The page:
As this physical frame is the throne of the inner temple, whatever occurs to the former is felt by the latter. In reality that which takes delight in joy or is saddened by pain is the inner temple of the body, not the body itself. Since this physical body is throne whereon the inner temple is established, God hath ordained that the body be preserved to the extent possible, so that nothing that causeth repugnance may be experienced. The inner temple beholdeth its physical frame, which is its throne. Thus, if the latter is accorded respect, it is as if the former is the recipient. The converse is likewise true.
(The Báb, Selections from the Writings of the Báb, p. 95)

For the body of man is accidental; it is of no importance. The time of its disintegration will inevitably come. But the spirit of man is essential and therefore eternal. It is a divine bounty. It is the effulgence of the Sun of Reality and therefore of greater importance than the physical body.
(‘Abdu’l-Bahá, Bahá’í World Faith, p. 262)

Furthermore, although all created things grow and develop, yet are they subjected to influences from without. For instance, the sun giveth heat, the rain nourisheth, the wind bringeth life, so that man can develop and grow. Thus it is clear that the human body is under influences from the outside, and that without those influences man could not grow.
(‘Abdu’l-Bahá, Selections from the Writings of ‘Abdu’l-Bahá, p. 48)

In the same way consider the body of man. It must be composed of different organs, parts and members. Human beauty and perfection require the existence of the ear, the eye, the brain and even that of the nails and hair; if man were all brain, eyes or ears, it would be equivalent to imperfection. So the absence of hair, eyelashes, teeth and nails would be an absolute defect, though in comparison with the eye they are without feeling, and in this resemble the mineral and plant; but their absence in the body of man is necessarily faulty and displeasing.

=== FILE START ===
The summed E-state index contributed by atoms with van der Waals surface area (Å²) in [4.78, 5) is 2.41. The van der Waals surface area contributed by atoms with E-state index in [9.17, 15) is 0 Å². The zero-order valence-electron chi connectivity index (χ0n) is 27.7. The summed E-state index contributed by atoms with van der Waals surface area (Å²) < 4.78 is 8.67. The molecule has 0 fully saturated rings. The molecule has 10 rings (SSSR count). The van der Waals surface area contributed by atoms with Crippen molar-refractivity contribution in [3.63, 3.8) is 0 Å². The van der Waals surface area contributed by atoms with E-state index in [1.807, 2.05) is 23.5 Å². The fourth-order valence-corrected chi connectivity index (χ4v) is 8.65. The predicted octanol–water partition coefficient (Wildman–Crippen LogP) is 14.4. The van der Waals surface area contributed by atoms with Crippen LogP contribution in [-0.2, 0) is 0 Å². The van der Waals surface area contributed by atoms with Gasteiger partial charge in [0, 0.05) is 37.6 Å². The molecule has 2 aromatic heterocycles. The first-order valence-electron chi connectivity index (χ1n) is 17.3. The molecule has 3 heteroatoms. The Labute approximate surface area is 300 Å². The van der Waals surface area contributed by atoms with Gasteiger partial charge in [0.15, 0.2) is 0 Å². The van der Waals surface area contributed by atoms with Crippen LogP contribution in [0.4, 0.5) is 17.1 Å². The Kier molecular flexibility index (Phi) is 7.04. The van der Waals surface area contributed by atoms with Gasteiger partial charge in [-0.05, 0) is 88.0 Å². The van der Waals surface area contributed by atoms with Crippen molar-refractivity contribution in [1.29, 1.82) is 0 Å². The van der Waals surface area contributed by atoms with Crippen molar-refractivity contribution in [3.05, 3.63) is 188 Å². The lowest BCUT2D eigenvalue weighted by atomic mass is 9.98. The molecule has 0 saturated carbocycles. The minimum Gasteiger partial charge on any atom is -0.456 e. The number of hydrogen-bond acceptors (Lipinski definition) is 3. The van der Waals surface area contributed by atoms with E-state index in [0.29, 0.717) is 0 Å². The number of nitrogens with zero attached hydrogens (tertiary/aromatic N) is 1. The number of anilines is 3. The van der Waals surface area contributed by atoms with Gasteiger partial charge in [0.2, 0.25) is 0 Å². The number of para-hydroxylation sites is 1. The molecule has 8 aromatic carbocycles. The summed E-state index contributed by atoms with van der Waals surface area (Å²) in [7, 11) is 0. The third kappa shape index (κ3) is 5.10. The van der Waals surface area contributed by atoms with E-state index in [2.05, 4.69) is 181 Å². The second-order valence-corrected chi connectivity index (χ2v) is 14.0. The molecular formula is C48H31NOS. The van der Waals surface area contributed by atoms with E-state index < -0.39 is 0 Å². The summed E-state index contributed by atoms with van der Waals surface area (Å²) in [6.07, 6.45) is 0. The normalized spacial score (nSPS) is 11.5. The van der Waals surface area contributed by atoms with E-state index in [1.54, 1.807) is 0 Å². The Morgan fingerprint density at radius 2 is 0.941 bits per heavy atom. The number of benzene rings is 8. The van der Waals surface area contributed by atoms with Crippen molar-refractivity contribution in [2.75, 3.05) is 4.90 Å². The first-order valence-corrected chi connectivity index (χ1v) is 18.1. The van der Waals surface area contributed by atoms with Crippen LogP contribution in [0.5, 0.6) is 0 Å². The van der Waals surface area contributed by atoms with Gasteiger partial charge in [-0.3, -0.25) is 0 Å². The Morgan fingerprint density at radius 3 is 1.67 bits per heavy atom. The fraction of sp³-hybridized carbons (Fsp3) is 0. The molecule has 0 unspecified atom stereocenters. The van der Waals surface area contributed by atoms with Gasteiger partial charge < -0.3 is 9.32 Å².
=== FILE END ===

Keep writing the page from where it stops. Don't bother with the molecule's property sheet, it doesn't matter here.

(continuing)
(‘Abdu’l-Bahá, Some Answered Questions, p. 129)

It matters not what the exterior may be if the heart be pure and white within. God does not behold differences of hue and complexion; He looks at the hearts. He whose morals and virtues are praiseworthy is preferred in the presence of God; he who is devoted to the Kingdom is most beloved.
(‘Abdu’l-Bahá, Bahá’í World Faith - ‘Abdu’l-Bahá Section, p. 267)

Observe the human body, its limbs, its members, the eye, the ear, the organs of smell, of taste, the hands, the fingernails. Notwithstanding the differences among all these parts, each one within the limitations of its own being participateth in a coherent whole. If one of them faileth it must be healed, and should no remedy avail, that part must be removed.
(‘Abdu’l-Bahá, Selections from the Writings of ‘Abdu’l-Bahá, p. 190)

So bodily power is not only defective in relation to spiritual power; it is weakness in comparison. In the same way, physical life, in comparison with eternal life in the Kingdom, is considered as death.
(‘Abdu’l-Bahá, Some Answered Questions, p. 126)

The powers of the sympathetic nerve are neither entirely physical nor spiritual, but are between the two (systems). [1] The nerve is connected with both. Its phenomena shall be perfect when its spiritual and physical relations are normal. [1 Answer to question of a physician regarding the sympathetic nervous system of the human organism.] (‘Abdu’l-Bahá, Tablets of ‘Abdu’l-Bahá v2, p. 309)

Verily, I read thy recent letter which showed thy strong love, thy being ablaze with the fire of the love of thy Lord, the Mighty, the Praised, and the penetration of the Spirit of Truth in thy limbs, nerves, veins, arteries, bones, blood and flesh, until it hath taken the reins of power from thy hands and moveth thee as it willeth, causeth thee to speak in what it willeth and attracted thee as it willeth. This is becoming of whatever heart is replenished with the spirit of the love of God.
(‘Abdu’l-Bahá, Tablets of ‘Abdu’l-Bahá v3, p. 716)